By James Phillips
Rafael Benitez has got to be one of the luckiest men in football. Having escaped his sinking Liverpool ship with a hefty multi-million pound pay-off in the summer, he has somehow found himself in the plush position of Internazionale coach. After leaving Liverpool with a disillusioned squad lacking in cover across the entire pitch and without a Champions League place for the first time since 2003, he was given the generally unenviable task of replacing Jose Mourinho at the European Champions. Yet for Rafa, it represented a golden chance to remain at a massive club. Massimo Moratti, the Inter President, went with the opinion of the masses on the continent who remember Rafa’s achievements in winning the Spanish league twice with Valencia and claiming the UEFA Champions League title with Liverpool in 2005. What they tend to ignore is the way Rafa ultimately flopped at Liverpool and had to be shown the door.
Benitez’s case is unusual. Having inherited a squad from Gerard Houllier, a few (mainly short-lived) Spanish additions such as Luis Garcia, Xabi Alonso, Josemi and Antonio Nunez , saw the Reds claim the European Cup for a fifth time in incredulous circumstances. Garcia’s ghost goal against Chelsea in the semi-finals, Steven Gerrard’s late face-saver against Olympiakos in the group and the miracle of Istanbul itself were all remarkable aspects of a season where the Anfield outfit finished in 5th place in the Premier League, more than 30 points behind Jose Mourinho’s champions Chelsea and level on points with Bolton Wanderers. Benitez continued to live off this glory for the rest of his reign at Anfield, with a win over West Ham in the FA Cup Final the following year proving to be his only other piece of major silverware in six years at the helm.
The Premier League was Liverpool’s real desire, with no league title since 1990, and in that respect Rafa’s reign was an abject failure. After not even coming close in his first four seasons on Merseyside, he finally built a team strong enough to challenge for the 2008/09 title. But in the aftermath of his infamous rant at ‘Mr Ferguson’ his team wavered and drop points with a series of draws. Eventually the lack of depth in the squad saw Manchester United edge out the Anfield challenge and it was at this point that Liverpool really began to fall apart. With the peeved (due to Rafa’s advances on Gareth Barry the previous year) Xabi Alonso replaced by the injury-plagued Alberto Aquilani, a failure to significantly strengthen the squad proved terminal but at the start of the season nobody could quite have predicted the scouse team’s sudden decline. With the likes of Jamie Carragher, Gerrard, Javier Mascherano and Fernando Torres failing to perform as regularly as before, the frailties of Liverpool’s squad were revealed during a truly dismal campaign. The likes of Emiliano Insua, David Ngog and Maxi Rodriguez failed to cut the mustard while Ryan Babel, Yossi Benayoun and Albert Riera were just three of the many who have fallen foul of Benitez’s poor man management skills. Eliminated from the Champions League group stage, out early in both domestic cups and slipping as low as seventh in the league, Rafa had truly left Liverpool in a mess.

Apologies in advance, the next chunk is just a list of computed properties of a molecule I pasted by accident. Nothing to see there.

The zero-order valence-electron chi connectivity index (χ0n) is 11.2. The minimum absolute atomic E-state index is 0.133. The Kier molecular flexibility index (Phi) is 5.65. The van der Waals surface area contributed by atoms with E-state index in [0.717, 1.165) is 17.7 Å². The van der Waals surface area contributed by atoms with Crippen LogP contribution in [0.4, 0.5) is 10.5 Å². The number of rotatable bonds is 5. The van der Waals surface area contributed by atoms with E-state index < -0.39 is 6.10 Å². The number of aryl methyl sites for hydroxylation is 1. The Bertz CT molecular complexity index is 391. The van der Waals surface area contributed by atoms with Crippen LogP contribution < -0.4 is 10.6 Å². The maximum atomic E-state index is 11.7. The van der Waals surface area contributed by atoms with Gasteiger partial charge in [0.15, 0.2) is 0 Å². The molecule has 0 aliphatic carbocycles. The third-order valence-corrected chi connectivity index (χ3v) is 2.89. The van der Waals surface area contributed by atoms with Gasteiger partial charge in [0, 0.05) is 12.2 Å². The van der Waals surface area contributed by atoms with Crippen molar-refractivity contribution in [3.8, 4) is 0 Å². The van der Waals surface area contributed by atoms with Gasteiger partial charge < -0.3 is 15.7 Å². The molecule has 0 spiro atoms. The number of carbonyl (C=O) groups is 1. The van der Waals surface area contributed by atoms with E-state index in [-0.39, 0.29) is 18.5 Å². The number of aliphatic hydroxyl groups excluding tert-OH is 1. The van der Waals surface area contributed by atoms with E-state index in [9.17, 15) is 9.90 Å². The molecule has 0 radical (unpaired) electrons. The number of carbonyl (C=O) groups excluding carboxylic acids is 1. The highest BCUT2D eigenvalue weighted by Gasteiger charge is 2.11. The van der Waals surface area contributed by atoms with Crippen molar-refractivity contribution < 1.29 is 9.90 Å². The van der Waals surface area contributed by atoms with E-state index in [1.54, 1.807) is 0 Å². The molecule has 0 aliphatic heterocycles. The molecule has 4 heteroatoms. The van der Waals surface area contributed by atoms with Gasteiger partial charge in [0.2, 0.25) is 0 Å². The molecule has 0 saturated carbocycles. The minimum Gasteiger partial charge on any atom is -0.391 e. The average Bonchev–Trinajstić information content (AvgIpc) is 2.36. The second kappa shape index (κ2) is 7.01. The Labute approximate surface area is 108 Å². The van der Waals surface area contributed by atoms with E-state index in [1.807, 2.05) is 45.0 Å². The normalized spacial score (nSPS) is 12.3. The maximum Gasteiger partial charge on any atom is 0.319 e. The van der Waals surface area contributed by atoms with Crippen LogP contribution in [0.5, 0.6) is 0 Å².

And while the loveable but seemingly hapless Roy Hodgson has so far failed to turn things around, with the ownership-based off-field turmoil not helping , Benitez is living the high life in Milan. Inheriting a outstanding treble-winning squad including World Player of the Year elect Wesley Sneijder, Samuel Eto’o, Diego Milito, Julio Cesar, Maicon and Cristian Chivu all in their peak, surely even Rafa can’t fail to at least win Serie A this season. But he has already dropped key points against Roma and a far from flying Juventus this season. Benitez’s ineptness was blatant for all to see in the Super Cup defeat to Atletico Madrid in Monaco where the same team who had claimed the Champions League trophy under Mourinho looked tactically confused and were deservedly beaten by their Spanish opposition. A 2-2 draw away at Dutch side Twente on the opening day of the Champions League also seemed unconvincing.
Yet Rafa’s luck should continue as he has a squad of excellent players at his disposal. The likes of Sneijder, Milito and particularly the on-form Eto’o can all win games on their own. This was clear during the Cameroonian-inspired thrashing of Werder Bremen on matchday two and the same player grabbed the winner at Cagliari this weekend. Surely Benitez’s poor man-management and bizarre manner in public will prove to be his downful in Italy, a country not known for much patience with managers. But unless Massimiliano Allegri can gel his Brazilian trio of Ronaldinho, Robinho and Pato with ex-Inter star Zlatan Ibrahimovic or Claudio Ranieri gets the best out of veterans Francesco Totti and Adriano at Roma, the man from Madrid may well achieve Serie A success with the brilliant squad that he has undeservedly inherited.